After the informative but gloomy field tour and data presentation, myself and the other 7 Advisory Board Members broke off into subcommittees to discuss recommendations to give to the BLM to try and find the best of the bad solutions. I chair the Adoption committee with June Sewing, Ginger Kathrens, and Fred Woehl. After talking to trainers, organizations, and potential buyers, I believe that its possible for the BLM to increase adoptions by offering more sale eligible horses rather than mustangs with the traditional red-taped paperwork-filled one year adoption process. So, in order to make more sale eligible mustangs available to trusted trainers and helping organizations (mustangs have to be made available for adoption 3 times before becoming sales eligible) I made the recommendation to: “Advertise and Conduct more frequent adoption events at off-range corrals to enable more Horses and Burros to reach Sale Eligible Status.” My recommendation was approved by a full census amongst the board.
The heavy recommendation came out of the Resources subcommittee. This recommendation again “To follow the stipulations of the Wild Horse and Burro by offering all suitable animals in long and short term holding deemed unadoptable for sale without limitation or humane euthanasia. Those animals deemed unsuitable for sale should then be destroyed in the most humane manner possible.” Think about that. The entire Wild Horse and Burro Program is so broken beyond repair, so far gone, and so environmentally damaging that euthanasia and sale without stipulation was recommended by the Natural Resources committee to save the landscapes that the horses and wildlife depend on. The decision to make this recommendation to the BLM was not taken lightly. The volunteers on the Advisory Board aren’t paid and trust me that none of us want the terrible press that such a statement is bringing. I’ve received about 500 hate emails in 24 hours and about 50 emails of support from people that live in the areas impacted by horses. I’m not being paid for this and I have zero desire to be in the crosshairs of the court of social media . This is the last recommendation that any of the board members wanted to make. However, we don’t see any options left and the resources committee would rather see tens of thousands of horses sold or euthanized rather than allow them to degrade millions of acres of public rangelands.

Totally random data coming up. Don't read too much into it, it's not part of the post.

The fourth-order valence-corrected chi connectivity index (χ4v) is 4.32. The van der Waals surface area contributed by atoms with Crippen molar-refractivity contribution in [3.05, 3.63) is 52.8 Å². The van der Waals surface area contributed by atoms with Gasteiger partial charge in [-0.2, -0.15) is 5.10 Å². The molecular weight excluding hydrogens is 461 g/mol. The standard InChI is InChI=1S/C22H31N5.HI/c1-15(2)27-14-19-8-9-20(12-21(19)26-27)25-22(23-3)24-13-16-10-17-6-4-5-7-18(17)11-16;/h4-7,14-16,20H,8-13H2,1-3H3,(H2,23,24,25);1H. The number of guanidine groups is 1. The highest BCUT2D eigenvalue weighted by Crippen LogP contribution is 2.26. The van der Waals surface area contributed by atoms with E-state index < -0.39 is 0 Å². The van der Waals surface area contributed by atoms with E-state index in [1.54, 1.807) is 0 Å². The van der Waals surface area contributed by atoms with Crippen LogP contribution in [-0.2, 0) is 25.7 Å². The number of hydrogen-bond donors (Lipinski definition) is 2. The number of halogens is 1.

But is this recommendation to euthanize or sell actually realistic in the short term? No. It is not. Although the Act states “The Secretary shall manage wild free-roaming horses and burros in a manner that is designed to achieve and maintain a thriving natural ecological balance on public lands” and “to determine whether appropriate management levels should be achieved by the removal or destruction of excess animals,” there has been a rider since 2010 on the WH&B act that prohibits the sale or euthanasia of healthy Wild Horses and Burros. For the BLM to actually go through with euthanizing or selling of Wild Horses, there would be a congressional vote with lots of lawsuits and extreme publicity. The publicity and outrage our recommendation will could FINALLY make congress realize what a tremendous disaster the WH&B program is and get some funding and attention to address this massive problem. If Congress actually makes euthanasia or sale an option, I will do everything in my power as a citizen and as an Advisory Board member to get all of those horses adopted before they are euthanized or sold. We euthanize our cats, we euthanize or dogs, and I’m willing to euthanize our horses to ensure that our wildlife and future generations inherit public lands that are in as good of shape or better shape than the public lands that were passed on to me. And to any of you who think that I’m an evil SOB cattle rancher sell out for saying this, I’ve adopted 7 Wild Horses, have ridden from Mexico to Canada to promote adoptions, have devoted my life to conservation, am not associated with the livestock business, have devoted the last five years to solving the WH&B crisis, am trained in PZP, have raised nearly $100,000 for the Mustang Heritage Foundation, and have personally placed over 100 Wild Horses into homes. I’ve done everything that I possibly can to try and find an alternative solution to the WH&B crisis.